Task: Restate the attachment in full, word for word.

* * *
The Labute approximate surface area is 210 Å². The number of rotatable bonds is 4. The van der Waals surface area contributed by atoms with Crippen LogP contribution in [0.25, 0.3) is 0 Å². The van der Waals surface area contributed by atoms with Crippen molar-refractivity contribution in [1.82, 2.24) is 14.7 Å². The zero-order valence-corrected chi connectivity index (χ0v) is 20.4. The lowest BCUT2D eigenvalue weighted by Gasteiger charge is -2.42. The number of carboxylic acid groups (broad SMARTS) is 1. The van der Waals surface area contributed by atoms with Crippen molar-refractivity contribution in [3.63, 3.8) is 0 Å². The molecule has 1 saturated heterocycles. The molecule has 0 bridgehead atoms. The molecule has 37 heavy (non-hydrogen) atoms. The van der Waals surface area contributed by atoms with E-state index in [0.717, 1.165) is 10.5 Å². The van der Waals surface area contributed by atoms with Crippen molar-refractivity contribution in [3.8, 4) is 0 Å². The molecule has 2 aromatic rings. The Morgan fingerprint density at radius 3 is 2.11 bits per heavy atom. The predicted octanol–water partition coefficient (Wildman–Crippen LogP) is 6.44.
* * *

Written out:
The Labute approximate surface area is 210 Å². The number of rotatable bonds is 4. The van der Waals surface area contributed by atoms with Crippen LogP contribution in [0.25, 0.3) is 0 Å². The van der Waals surface area contributed by atoms with Crippen molar-refractivity contribution in [1.82, 2.24) is 14.7 Å². The zero-order valence-corrected chi connectivity index (χ0v) is 20.4. The lowest BCUT2D eigenvalue weighted by Gasteiger charge is -2.42. The number of carboxylic acid groups (broad SMARTS) is 1. The van der Waals surface area contributed by atoms with Crippen molar-refractivity contribution in [3.63, 3.8) is 0 Å². The molecule has 1 saturated heterocycles. The molecule has 0 bridgehead atoms. The molecule has 37 heavy (non-hydrogen) atoms. The van der Waals surface area contributed by atoms with E-state index in [0.717, 1.165) is 10.5 Å². The van der Waals surface area contributed by atoms with Crippen molar-refractivity contribution in [3.8, 4) is 0 Å². The molecule has 2 aromatic rings. The Morgan fingerprint density at radius 3 is 2.11 bits per heavy atom. The predicted octanol–water partition coefficient (Wildman–Crippen LogP) is 6.44.